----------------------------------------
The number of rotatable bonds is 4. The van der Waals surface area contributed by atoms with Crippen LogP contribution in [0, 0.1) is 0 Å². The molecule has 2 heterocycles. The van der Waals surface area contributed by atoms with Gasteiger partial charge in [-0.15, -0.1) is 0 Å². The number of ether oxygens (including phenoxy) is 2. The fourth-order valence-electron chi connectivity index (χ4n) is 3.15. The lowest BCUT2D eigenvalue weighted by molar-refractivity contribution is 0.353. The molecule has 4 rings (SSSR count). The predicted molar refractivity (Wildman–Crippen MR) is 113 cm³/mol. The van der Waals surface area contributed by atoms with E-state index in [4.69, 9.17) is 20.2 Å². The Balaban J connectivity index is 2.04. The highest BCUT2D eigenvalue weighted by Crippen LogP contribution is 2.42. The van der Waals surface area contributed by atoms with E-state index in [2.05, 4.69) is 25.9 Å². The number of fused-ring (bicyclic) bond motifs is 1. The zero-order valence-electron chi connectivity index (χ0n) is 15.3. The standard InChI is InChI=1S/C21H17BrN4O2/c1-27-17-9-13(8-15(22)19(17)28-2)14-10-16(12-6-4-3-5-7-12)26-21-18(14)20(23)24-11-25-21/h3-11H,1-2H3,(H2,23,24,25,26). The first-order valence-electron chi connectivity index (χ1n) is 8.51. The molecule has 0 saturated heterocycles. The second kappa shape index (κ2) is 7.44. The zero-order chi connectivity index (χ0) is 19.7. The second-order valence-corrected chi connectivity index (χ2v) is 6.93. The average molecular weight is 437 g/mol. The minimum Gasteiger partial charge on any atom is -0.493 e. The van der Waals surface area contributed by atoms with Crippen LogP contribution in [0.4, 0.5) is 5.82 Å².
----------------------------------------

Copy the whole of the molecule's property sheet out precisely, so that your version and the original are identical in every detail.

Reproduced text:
The number of rotatable bonds is 4. The van der Waals surface area contributed by atoms with Crippen LogP contribution in [0, 0.1) is 0 Å². The molecule has 2 heterocycles. The van der Waals surface area contributed by atoms with Gasteiger partial charge in [-0.15, -0.1) is 0 Å². The number of ether oxygens (including phenoxy) is 2. The fourth-order valence-electron chi connectivity index (χ4n) is 3.15. The lowest BCUT2D eigenvalue weighted by molar-refractivity contribution is 0.353. The molecule has 4 rings (SSSR count). The predicted molar refractivity (Wildman–Crippen MR) is 113 cm³/mol. The van der Waals surface area contributed by atoms with E-state index in [4.69, 9.17) is 20.2 Å². The Balaban J connectivity index is 2.04. The highest BCUT2D eigenvalue weighted by Crippen LogP contribution is 2.42. The van der Waals surface area contributed by atoms with E-state index in [2.05, 4.69) is 25.9 Å². The number of fused-ring (bicyclic) bond motifs is 1. The zero-order valence-electron chi connectivity index (χ0n) is 15.3. The standard InChI is InChI=1S/C21H17BrN4O2/c1-27-17-9-13(8-15(22)19(17)28-2)14-10-16(12-6-4-3-5-7-12)26-21-18(14)20(23)24-11-25-21/h3-11H,1-2H3,(H2,23,24,25,26). The first-order valence-electron chi connectivity index (χ1n) is 8.51. The molecule has 0 saturated heterocycles. The second kappa shape index (κ2) is 7.44. The zero-order chi connectivity index (χ0) is 19.7. The second-order valence-corrected chi connectivity index (χ2v) is 6.93. The average molecular weight is 437 g/mol. The minimum Gasteiger partial charge on any atom is -0.493 e. The van der Waals surface area contributed by atoms with Crippen LogP contribution in [0.4, 0.5) is 5.82 Å².